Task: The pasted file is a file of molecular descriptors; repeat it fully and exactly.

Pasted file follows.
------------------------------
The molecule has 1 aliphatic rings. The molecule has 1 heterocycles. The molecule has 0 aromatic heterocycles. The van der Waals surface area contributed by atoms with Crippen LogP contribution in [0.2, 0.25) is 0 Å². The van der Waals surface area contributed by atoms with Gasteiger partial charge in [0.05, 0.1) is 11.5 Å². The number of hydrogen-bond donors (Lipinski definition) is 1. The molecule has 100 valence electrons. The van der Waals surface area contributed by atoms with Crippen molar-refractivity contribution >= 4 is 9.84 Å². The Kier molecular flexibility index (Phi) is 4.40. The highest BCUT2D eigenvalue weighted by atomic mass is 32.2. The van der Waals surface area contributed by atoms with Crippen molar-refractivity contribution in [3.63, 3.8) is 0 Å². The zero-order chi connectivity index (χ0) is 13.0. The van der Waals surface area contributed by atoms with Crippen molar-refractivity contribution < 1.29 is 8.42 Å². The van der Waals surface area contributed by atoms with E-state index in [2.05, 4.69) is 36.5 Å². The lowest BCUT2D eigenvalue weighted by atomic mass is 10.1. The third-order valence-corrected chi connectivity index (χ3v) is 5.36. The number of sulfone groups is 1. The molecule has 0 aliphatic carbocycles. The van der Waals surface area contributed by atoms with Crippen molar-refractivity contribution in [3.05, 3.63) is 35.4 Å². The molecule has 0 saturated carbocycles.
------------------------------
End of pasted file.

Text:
The molecule has 1 aliphatic rings. The molecule has 1 heterocycles. The molecule has 0 aromatic heterocycles. The van der Waals surface area contributed by atoms with Crippen LogP contribution in [0.2, 0.25) is 0 Å². The van der Waals surface area contributed by atoms with Gasteiger partial charge in [0.05, 0.1) is 11.5 Å². The number of hydrogen-bond donors (Lipinski definition) is 1. The molecule has 100 valence electrons. The van der Waals surface area contributed by atoms with Crippen molar-refractivity contribution >= 4 is 9.84 Å². The Kier molecular flexibility index (Phi) is 4.40. The highest BCUT2D eigenvalue weighted by atomic mass is 32.2. The van der Waals surface area contributed by atoms with Crippen molar-refractivity contribution in [3.63, 3.8) is 0 Å². The zero-order chi connectivity index (χ0) is 13.0. The van der Waals surface area contributed by atoms with Crippen molar-refractivity contribution < 1.29 is 8.42 Å². The van der Waals surface area contributed by atoms with E-state index in [2.05, 4.69) is 36.5 Å². The lowest BCUT2D eigenvalue weighted by atomic mass is 10.1. The third-order valence-corrected chi connectivity index (χ3v) is 5.36. The number of sulfone groups is 1. The molecule has 0 aliphatic carbocycles. The van der Waals surface area contributed by atoms with Crippen molar-refractivity contribution in [3.05, 3.63) is 35.4 Å². The molecule has 0 saturated carbocycles.